Training is training – playing is playing – fighting is fighting.

This post is not a sly swipe at a different style than the style I train in.

It is not even about styles, unless we are talking about dancing, and yes I have danced, in fact I have danced this dance, and though it is known by many names, today we will call this dance…

…first in best dressed.

It is usual when dancing to decide beforehand who is ‘Lead” and who is “Follow” this way both dancers come away with their shoes still shiny and all of their toes intact.

I have danced this dance as both ‘Lead” and “Follow”, as first in and as not first in.

In the video the Ponytail Guy does not realise that he is the ‘Follow’ and steps up with his arms open as if he is the ‘Lead’ expecting his partner to smoothly and quietly join him.


Let me make it very clear, this is not a dig at anyone or any other style, this could be any of us.

Mr Ponytail gets clipped hard by the first kick, you can see that it hurts him, and just completely messes him up, his brain says W.T.F.

The kick breaks his thinking up so much that as he is limping away he is looking for the next kick, the nervous system will do that if we are not careful, and he completely misses the slap that is coming in behind it.

Why would any of us do any better?

Mr Ponytail would never have volunteered for this fight unless in his own circles he was considered good at what he does, possibly a senior of his school.

He would not have stepped onto the mat…

…which by the way is a courageous thing to do for anybody…

… unless he thought, no, unless he believed, that he could at least hold his own.

But more than likely he fancied the win.

Just as he should have.

I for one would not put myself up for it unless I thought I could win it.

If we can resist the cheap thrill of criticising Mr Ponytail there is a great deal we can take away from this.

He who dares wins.

He who defends doesn’t.

In the real thing, the BIG EVENT, it is more about attitude than style and ability.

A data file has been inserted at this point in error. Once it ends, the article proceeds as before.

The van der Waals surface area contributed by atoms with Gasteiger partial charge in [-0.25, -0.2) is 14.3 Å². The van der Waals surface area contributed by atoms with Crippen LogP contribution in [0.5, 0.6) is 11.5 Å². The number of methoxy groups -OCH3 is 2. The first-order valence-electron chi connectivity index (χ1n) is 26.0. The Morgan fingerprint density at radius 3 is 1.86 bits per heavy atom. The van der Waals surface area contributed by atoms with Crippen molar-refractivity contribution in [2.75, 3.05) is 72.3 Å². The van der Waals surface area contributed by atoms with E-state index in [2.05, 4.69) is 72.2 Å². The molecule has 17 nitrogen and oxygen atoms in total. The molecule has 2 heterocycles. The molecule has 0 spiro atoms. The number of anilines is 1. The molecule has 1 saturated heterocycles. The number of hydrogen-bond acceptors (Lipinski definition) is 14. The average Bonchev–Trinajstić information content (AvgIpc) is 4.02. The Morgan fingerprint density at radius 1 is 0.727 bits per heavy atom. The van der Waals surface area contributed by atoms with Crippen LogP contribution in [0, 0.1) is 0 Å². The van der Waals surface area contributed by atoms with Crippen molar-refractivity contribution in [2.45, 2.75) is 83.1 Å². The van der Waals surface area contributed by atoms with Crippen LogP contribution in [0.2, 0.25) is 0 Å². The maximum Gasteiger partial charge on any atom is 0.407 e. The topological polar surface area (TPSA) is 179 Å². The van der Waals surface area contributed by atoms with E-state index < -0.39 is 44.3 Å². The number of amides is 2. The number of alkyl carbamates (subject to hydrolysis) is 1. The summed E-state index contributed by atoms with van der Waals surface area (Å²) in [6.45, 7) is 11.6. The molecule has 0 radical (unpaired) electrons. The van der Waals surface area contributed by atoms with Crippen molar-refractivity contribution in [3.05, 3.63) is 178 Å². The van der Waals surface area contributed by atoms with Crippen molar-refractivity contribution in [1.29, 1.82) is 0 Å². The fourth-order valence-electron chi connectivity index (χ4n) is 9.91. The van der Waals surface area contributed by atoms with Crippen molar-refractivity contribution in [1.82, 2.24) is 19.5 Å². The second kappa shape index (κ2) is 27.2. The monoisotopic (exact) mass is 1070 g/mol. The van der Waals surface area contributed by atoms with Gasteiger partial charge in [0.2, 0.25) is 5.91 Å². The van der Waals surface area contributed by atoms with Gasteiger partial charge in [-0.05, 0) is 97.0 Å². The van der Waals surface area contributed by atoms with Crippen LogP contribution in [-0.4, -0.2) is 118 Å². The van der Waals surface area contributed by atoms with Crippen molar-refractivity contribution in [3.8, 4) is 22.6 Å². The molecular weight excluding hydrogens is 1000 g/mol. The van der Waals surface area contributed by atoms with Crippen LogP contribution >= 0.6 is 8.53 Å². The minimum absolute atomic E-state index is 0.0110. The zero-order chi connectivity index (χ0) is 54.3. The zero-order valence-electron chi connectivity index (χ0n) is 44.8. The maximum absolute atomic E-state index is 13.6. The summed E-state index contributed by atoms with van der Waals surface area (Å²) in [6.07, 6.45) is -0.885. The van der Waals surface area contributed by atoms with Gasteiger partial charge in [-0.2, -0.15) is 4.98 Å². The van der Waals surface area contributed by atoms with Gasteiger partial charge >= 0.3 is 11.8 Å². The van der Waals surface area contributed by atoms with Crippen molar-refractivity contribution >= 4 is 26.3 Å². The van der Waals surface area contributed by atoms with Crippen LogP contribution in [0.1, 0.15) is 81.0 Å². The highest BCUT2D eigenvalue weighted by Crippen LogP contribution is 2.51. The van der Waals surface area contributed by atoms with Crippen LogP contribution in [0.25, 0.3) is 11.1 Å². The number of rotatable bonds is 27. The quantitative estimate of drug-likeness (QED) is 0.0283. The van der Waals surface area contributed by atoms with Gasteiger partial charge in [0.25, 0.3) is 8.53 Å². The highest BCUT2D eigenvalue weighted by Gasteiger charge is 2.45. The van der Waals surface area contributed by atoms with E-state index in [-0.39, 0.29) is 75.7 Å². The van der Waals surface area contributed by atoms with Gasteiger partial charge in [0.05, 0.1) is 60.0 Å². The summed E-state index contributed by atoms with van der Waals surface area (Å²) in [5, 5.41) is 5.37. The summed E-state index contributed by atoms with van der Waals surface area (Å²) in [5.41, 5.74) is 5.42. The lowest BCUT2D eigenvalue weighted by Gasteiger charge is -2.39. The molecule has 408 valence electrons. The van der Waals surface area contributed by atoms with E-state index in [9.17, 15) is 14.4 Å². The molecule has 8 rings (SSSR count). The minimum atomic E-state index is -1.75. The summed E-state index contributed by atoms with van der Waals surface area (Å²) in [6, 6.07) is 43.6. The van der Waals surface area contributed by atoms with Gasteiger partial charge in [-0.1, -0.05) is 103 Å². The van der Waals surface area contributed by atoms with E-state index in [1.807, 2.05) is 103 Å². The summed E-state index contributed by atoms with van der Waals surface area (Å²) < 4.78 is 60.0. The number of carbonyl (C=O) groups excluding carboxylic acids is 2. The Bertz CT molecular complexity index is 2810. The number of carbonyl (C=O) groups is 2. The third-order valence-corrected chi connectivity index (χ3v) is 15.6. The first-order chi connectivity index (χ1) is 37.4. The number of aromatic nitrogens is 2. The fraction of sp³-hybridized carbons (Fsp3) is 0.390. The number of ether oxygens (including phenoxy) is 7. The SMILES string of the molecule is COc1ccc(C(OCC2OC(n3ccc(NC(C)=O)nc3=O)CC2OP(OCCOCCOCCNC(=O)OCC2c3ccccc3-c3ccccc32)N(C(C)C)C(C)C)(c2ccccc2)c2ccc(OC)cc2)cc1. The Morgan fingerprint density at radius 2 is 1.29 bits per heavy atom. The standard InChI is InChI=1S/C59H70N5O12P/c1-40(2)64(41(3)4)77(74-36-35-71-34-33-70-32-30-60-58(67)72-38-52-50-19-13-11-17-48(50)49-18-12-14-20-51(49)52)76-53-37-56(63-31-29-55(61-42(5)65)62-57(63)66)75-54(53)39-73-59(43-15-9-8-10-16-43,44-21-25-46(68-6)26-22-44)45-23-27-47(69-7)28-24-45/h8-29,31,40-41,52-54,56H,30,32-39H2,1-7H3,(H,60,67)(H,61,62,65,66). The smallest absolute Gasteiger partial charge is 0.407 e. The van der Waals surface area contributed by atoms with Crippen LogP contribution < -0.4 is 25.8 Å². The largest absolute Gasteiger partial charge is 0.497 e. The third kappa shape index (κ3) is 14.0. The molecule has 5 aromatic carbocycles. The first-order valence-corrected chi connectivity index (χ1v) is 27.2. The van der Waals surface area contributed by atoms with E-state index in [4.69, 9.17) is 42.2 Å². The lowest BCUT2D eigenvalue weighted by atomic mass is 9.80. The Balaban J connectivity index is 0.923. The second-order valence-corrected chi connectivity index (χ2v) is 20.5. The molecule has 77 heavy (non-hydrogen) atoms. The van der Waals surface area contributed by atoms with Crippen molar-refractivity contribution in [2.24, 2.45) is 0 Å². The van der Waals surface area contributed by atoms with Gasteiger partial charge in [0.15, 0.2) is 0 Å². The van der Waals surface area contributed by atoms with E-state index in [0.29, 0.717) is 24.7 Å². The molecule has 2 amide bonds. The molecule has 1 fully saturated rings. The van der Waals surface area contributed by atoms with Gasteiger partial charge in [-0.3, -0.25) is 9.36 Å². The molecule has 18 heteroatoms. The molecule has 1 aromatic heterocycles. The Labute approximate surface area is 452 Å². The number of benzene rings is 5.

If you watch the video again read the body language of the two dancers.

Mr Ponytail thinks that this may be a bit of fun, more so than Mr No Hair, Mr Ponytails smiles, almost skips until that kick lands.

What was it Iron Mike said…

…’everyone has a plan’.

Mr Ponytails downfall came weeks before he stepped onto the mat.

I had a student that always pestered me to do sparring, but he did not know what sparring was, sparring is a way to work on aspects of a fight that you believe may need to compete with.

Sparring is one guy working on something and his partner agreeing to be hit while he works on it.

There are professional sparring partners that get paid serious money to do perform this function.

Correct, proper sparring is serious training, and not playing at fighting.

Training is training – playing is playing – fighting is fighting.

Students that possess no real experience of violence tend to conflate these very different activities.

Mr Ponytail turned up looking to play at fighting, you can see it in his face, you can see it in his movements.

If we do find ourselves out there in what Geoff Thompson referred to as “The Pavement Arena” more important than anything else is the will or intent to hurt the other guy, without that we are only dancing.

A big problem I see is that not many Wing Chun students hang around long enough to work on Biu Gee, let alone long enough to understand it.

The average Wing Chun player never gets their training wheels off.

Biu Gee is the attacking side of Wing Chun training, it can take many years to get to Biu Gee.

In the Standard Model we first focus on the defensive work, after all our main worry is a surprise attack, a mugging or the like so we do a lot of work on fending of the initial onslaught and then we work on turning the tables, this is essentially Chi Sau and Chum Kiu.

Then we attack, with the sole intention of completely destroying the opponent.

Domination, not dancing.

Biu Gee.

At the end of the day, how we relate to an attacker is a call we make on our own terms, we make a simple choice of who do we wish to be.

Mr No Hair or Mr Ponytail?

And think about this, if we go back again, and just look at the body language, Mr No Hair knew exactly why he was there and what needed to be done, but there was no MALICE, no evil intent.

On the Pavement Arena, there is only EVIL INTENT.

“To be a warrior is to learn to be genuine in every moment of your life.”

Chogyam Trungpa

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